SUST 5000: Senior Capstone in Sustainability, 3 credits


Nine credits of electives are required in at least three of the five fields: (1) engineering, technology and design; (2) natural and physical sciences; (3) social and human sciences; (4) arts and humanities; and (5) study abroad.

  • BSEN 3230: Natural Resource Conservation Engineering (Spring; PR BSEN 3310 or instructor permission)
  • BSEN 5510: Ecological Engineering (PR BSEN 3230)
  • BSEN 5540: Biomass and Biofuels Engineering (Fall, PR CHEM 1040, Math 2650 & BSEN 3310)
  • CADS 5150: Global Issues in Interior Design
  • CADS 5310: Sustainable Design and LEED Accreditation (Spring)
  • CPLN 5060: Sustainable Transportation Planning (Spring)
  • CPLN 5110: Sustainable Urbanism and Growth Management (Spring)
  • ELEC 5970: Renewable Energy
  • ENVD 2200: Readings in Landscape Architecture (Spring, Instructor Permission)
  • GEOG 5850: GIS Applications - Environmental Justice (Spring)
  • LAND 5250: Construction II: Materials & Detailing (Spring)
  • MATL 2210: Materials for Sustainable Energy Production and Storage (1 Credit)
  • MATL 2220: Materials and the Environment (1 Credit)
  • MATL 2230: Mineral Resources: Availability and Processing (1-Credit)
    *NOTE: Take all three MATL 2210/2220/2230 to count as one 3-credit course. One of these courses is offered each fall / spring and the courses do not need to be taken in sequence.
  • MECH 5050: Renewable Energy Resources and Applications (Spring of even-numbered years; PR ENGR 2010, ENGR 2200 or instructor permission)


  • APBT 5660: Figure Fundamentals: Scientific Illustration (Fall, contract required) *NOTE: you must create a course contract to receive credit for this class towards your sustainability studies minor.
  • BIOL 3060: Ecology (Every semester, PR 8 hours Biology)
  • BIOL 5090: Conservation Biology (Fall, PR BIOL 3060)
  • BIOP 2120: Frontiers in Sustainable Materials (Every semester)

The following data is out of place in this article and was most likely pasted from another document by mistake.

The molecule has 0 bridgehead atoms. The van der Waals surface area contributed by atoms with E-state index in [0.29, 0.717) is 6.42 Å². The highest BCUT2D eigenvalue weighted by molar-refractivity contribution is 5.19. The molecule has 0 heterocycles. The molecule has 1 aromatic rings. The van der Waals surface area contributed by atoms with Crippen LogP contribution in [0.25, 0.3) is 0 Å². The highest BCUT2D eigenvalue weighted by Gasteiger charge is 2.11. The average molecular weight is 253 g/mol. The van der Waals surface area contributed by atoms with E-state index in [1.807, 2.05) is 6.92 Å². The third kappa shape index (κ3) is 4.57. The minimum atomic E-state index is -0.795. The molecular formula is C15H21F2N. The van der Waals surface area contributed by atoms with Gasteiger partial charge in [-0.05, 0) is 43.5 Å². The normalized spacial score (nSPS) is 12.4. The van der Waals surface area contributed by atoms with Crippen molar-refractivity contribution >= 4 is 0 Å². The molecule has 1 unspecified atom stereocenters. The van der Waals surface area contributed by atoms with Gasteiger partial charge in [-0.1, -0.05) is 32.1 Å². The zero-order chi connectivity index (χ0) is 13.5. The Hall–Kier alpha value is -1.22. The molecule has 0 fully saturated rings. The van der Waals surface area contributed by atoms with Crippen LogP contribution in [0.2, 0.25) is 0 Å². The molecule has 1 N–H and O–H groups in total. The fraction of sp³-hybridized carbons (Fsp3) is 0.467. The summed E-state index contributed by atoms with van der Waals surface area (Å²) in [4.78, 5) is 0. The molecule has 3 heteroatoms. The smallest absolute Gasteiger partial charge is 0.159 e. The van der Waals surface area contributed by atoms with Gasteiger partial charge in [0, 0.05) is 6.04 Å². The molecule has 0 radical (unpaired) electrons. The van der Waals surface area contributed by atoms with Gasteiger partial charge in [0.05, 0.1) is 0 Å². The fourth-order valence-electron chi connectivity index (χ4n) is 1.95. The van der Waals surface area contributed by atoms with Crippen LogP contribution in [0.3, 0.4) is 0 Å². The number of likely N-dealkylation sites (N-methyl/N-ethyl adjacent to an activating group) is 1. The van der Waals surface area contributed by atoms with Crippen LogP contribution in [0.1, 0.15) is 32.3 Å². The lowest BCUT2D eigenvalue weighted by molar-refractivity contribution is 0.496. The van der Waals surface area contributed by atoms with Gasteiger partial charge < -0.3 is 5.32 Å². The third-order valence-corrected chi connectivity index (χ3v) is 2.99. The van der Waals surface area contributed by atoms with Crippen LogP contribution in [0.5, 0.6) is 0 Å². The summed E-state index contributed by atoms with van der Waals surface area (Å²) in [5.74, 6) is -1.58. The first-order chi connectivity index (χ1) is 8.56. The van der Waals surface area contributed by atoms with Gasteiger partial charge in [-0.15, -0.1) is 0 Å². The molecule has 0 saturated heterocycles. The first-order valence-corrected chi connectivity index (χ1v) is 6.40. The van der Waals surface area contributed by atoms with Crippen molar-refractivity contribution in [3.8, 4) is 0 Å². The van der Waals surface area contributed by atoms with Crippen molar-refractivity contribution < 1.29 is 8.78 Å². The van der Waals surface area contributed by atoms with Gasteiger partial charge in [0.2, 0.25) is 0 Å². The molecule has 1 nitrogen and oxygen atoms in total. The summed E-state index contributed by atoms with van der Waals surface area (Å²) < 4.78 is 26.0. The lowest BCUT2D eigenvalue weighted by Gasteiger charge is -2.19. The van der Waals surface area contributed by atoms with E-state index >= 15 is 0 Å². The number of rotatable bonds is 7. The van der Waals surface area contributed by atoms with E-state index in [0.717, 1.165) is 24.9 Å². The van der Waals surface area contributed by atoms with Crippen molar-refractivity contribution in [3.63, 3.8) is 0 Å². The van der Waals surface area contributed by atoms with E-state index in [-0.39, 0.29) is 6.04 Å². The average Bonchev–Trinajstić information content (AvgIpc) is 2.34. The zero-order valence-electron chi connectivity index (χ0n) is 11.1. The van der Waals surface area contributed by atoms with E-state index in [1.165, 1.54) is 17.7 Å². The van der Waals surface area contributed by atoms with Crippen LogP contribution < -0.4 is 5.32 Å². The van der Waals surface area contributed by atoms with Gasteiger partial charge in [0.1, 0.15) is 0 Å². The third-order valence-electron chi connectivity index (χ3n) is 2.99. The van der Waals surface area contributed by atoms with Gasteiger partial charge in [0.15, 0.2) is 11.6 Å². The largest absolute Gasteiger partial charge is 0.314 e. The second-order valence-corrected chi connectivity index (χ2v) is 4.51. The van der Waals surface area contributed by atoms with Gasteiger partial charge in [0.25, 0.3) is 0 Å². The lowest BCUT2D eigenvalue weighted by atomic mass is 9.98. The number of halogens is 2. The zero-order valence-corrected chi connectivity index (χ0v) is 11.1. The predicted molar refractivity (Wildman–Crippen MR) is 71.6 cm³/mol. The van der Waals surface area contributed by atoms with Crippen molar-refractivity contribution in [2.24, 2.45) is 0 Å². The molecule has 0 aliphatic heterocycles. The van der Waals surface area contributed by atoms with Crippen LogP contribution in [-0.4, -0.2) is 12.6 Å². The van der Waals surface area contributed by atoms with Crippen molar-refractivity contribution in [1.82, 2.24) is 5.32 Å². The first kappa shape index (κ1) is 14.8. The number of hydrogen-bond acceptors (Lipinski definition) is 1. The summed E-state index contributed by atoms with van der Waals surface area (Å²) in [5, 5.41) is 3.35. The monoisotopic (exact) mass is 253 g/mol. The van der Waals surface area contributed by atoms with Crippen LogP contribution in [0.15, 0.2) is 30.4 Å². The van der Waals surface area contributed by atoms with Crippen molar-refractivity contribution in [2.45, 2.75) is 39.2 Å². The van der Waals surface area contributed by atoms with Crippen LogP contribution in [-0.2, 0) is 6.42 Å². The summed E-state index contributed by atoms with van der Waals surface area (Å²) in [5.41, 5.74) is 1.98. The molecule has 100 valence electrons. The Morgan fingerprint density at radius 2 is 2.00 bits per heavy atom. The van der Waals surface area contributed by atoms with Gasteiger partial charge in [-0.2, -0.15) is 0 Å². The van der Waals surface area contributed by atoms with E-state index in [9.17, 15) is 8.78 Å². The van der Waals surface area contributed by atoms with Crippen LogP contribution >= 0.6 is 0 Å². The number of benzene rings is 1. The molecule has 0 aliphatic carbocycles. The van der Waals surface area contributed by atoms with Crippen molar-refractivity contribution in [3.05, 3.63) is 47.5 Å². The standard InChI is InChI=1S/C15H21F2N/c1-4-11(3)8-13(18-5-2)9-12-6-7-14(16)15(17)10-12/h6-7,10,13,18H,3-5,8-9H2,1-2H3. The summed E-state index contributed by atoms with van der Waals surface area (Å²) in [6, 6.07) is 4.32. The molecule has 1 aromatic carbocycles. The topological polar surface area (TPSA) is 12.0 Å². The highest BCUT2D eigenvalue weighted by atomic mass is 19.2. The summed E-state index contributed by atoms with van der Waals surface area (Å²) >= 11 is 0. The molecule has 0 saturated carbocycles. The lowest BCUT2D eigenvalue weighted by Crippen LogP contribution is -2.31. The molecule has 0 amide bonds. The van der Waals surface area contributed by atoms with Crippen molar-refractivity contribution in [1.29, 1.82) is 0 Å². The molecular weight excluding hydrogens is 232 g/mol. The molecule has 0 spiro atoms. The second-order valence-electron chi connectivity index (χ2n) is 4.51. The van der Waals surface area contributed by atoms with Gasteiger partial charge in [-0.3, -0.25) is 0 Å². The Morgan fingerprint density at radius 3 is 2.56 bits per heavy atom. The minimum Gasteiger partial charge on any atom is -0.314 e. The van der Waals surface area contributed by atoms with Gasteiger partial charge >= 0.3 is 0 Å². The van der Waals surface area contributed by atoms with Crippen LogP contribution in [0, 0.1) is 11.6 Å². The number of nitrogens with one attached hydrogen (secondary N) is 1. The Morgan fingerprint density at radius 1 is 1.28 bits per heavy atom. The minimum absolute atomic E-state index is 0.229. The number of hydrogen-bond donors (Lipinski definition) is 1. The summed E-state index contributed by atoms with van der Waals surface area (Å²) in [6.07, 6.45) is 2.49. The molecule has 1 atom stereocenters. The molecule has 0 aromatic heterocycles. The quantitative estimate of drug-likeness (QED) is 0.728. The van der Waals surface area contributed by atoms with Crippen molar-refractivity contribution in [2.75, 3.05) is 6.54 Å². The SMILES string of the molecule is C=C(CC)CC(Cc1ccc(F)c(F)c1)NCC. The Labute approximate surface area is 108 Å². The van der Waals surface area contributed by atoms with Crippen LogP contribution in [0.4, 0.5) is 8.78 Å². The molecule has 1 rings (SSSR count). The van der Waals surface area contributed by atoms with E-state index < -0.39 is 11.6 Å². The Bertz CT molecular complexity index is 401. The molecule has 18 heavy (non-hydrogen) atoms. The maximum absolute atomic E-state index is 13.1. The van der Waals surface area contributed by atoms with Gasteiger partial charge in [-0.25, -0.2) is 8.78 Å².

• BIOP 4840: Sustainability and Life Cycle Assessment (Fall, PR BIOP 3390 or instructor permission)
  • CSES 1010: Soils and Life (Fall)
  • CSES 1020: Crops and Life (Spring)
  • CSES 5000: Soils and Environmental Quality (Fall)
  • CSES 5400/3: Bioenergy and the Environment (Spring, Summer & Online)
  • ENTM 2040: Insects (Fall)
  • ENTM 4020: Economic Entomology (Fall, PR BIOL 1040)
  • ENTM/PLPA 5330: Integrated Pest Management (Spring of even-numbered years, PR BIOL 1030)
  • ENTM 5500: Bee Biology and Management (Spring, PR BIOL 1030, BIOL 1037 or instructor consent)
  • FOWS/FORY 5400: Forest Economics (Spring)
  • FOWS 5220: Landscape Ecology (Spring of even-numbered years, PR BIOL 3060 or WILD 3280)
  • FOWS 5340: Invasion Ecology (Spring)
  • GEOG 2020: Physical Geography (Every Semester)
  • GEOG 5010: Urban Geography (Spring)
  • GEOG 5210: Climatology (Fall)
  • HORT 2040: Organic Gardening
  • HORT 2050/2053: Food for Thought (Every semester, Online and F2F)
  • NATR 4240: Watershed Management (Spring)
  • NATR 5050: Urban Ecology (Fall of even-numbered years)
  • NATR 5250: Wetland Ecology and Management (Spring, PR BIOL 3060: Ecology)
  • WILD 3280: Wildlife Ecology, Conservation and Management (Fall, PR BIOL 1020)


  • ANSC 2010: Animals and Society
  • ANTH 3700: Political Ecology (Fall)
  • ANTH 3950: Archaeological Curation (Every other year)
  • ANTH 5200: Gender, Culture, and Development (Every third spring)
  • CADS 2000: Global Consumer Culture (Every semester)
  • CPLN 5010: Introduction to Community Planning (Every semester)
  • CPLN 5020: Cities, Planning and Climate Change (Every 2-3 semesters)
  • CPLN 5040: Land Use Planning (Spring)